Hawke & Keating governments
Professor Keith Hancock
In 1983 the newly-elected Hawke Labor Government announced the first comprehensive review of the federal system of industrial relations since the original Conciliation and Arbitration Act 1904 was passed in 1904. A three-person committee, comprising Professor Keith Hancock (chair), Charlie Fitzgibbon and George Polites, conducted the review and presented a report to the government in April 1985. The report recommended the retention of the conciliation and arbitration system, but accepted that it needed revision and measures to improve its operation.
After consideration of the Hancock recommendations, the Government introduced a legislative reform package, the centrepiece of which was the repeal of the Conciliation and Arbitration Act 1904 and its replacement by the Industrial Relations Act 1988.
Industrial Relations Act 1988
Changes under the new Act included:
- establishment of the Australian Industrial Relations Commission to replace the former Conciliation and Arbitration Commission and three specialist tribunals covering the maritime industry, public sector employment and airline flight crew officers
- establishment of the Australian Industrial Registry as a statutory authority to replace the former Office of the Industrial Registrar to carry out administrative functions for the Commission
- provision for persons to hold dual appointments on the Commission and a State industrial tribunal
- creation of a new Commission position of Designated Presidential Member with responsibilities for matters such as registration, amalgamation and major rule changes of employer and employee organisations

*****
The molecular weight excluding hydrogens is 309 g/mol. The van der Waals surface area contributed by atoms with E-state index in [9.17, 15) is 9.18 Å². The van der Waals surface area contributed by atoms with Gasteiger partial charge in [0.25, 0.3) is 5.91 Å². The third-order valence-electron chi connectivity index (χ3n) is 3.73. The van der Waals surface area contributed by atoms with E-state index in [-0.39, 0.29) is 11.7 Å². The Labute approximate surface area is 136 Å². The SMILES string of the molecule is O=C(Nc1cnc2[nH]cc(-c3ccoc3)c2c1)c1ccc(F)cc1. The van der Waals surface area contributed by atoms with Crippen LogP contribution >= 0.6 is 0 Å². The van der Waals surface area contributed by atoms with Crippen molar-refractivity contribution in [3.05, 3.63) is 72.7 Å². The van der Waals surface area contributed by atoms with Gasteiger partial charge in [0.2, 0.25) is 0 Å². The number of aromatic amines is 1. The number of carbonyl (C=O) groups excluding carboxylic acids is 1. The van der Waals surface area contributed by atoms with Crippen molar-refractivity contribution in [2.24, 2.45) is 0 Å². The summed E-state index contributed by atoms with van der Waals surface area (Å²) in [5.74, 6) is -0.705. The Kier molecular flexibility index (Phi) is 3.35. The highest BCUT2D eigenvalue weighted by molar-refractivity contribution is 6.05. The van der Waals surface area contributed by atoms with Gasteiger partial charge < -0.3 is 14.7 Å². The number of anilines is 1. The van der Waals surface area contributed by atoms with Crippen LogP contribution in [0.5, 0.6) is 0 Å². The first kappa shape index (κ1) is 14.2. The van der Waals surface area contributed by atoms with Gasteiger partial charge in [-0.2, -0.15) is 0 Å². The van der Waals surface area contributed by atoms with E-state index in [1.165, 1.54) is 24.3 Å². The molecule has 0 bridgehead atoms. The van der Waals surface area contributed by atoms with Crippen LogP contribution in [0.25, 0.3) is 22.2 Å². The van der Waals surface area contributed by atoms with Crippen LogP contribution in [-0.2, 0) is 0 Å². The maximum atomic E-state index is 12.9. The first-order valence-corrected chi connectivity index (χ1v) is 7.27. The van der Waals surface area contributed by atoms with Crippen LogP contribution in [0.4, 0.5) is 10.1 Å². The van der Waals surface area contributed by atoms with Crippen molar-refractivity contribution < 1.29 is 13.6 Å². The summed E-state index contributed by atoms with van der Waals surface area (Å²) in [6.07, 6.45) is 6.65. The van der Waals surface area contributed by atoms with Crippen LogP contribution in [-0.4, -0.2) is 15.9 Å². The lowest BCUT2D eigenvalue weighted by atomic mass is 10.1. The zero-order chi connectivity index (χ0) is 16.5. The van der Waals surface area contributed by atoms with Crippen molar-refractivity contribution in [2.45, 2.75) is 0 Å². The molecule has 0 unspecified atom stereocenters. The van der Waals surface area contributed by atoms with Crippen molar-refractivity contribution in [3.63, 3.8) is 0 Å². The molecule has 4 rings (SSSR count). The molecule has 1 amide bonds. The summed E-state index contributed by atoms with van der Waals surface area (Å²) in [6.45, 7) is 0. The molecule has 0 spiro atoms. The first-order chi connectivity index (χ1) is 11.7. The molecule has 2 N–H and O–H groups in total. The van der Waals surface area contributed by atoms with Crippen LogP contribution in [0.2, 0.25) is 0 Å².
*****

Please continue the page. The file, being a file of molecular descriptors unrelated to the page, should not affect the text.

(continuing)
- revised provisions about registered agreements and demarcation disputes.
Industrial Relations Legislation Amendment Act 1992
The Act facilitated approval for the certification of enterprise agreements. The same amendment also created the new Commission positions of Vice President and Senior Deputy President.
Industrial Relations Reform Act 1993
The Reform Act introduced far-reaching changes to federal industrial relations arrangements. In particular, it:
- placed emphasis on collective bargaining at the enterprise level – compulsorily arbitrated awards and wage increases were intended as a safety net and enterprise flexibility agreements were subject to a no disadvantage test
- provided a legal right to strike in pursuit of agreements – the first time under federal law
- instituted a system of 'good faith' bargaining overseen by the Commission
- re-established a specialist labour court – the Industrial Relations Court of Australia – which was given jurisdiction to hear unfair dismissal cases (the AIRC could only conciliate these cases but in 1996 was empowered to both conciliate and arbitrate).
The constitutional underpinning of the Reform Act was a major change in itself: whereas previously there were only a small number of provisions in the Act based on the external affairs and corporations powers in the Constitution, significant parts of the new Reform Act had their jurisdictional basis in these powers.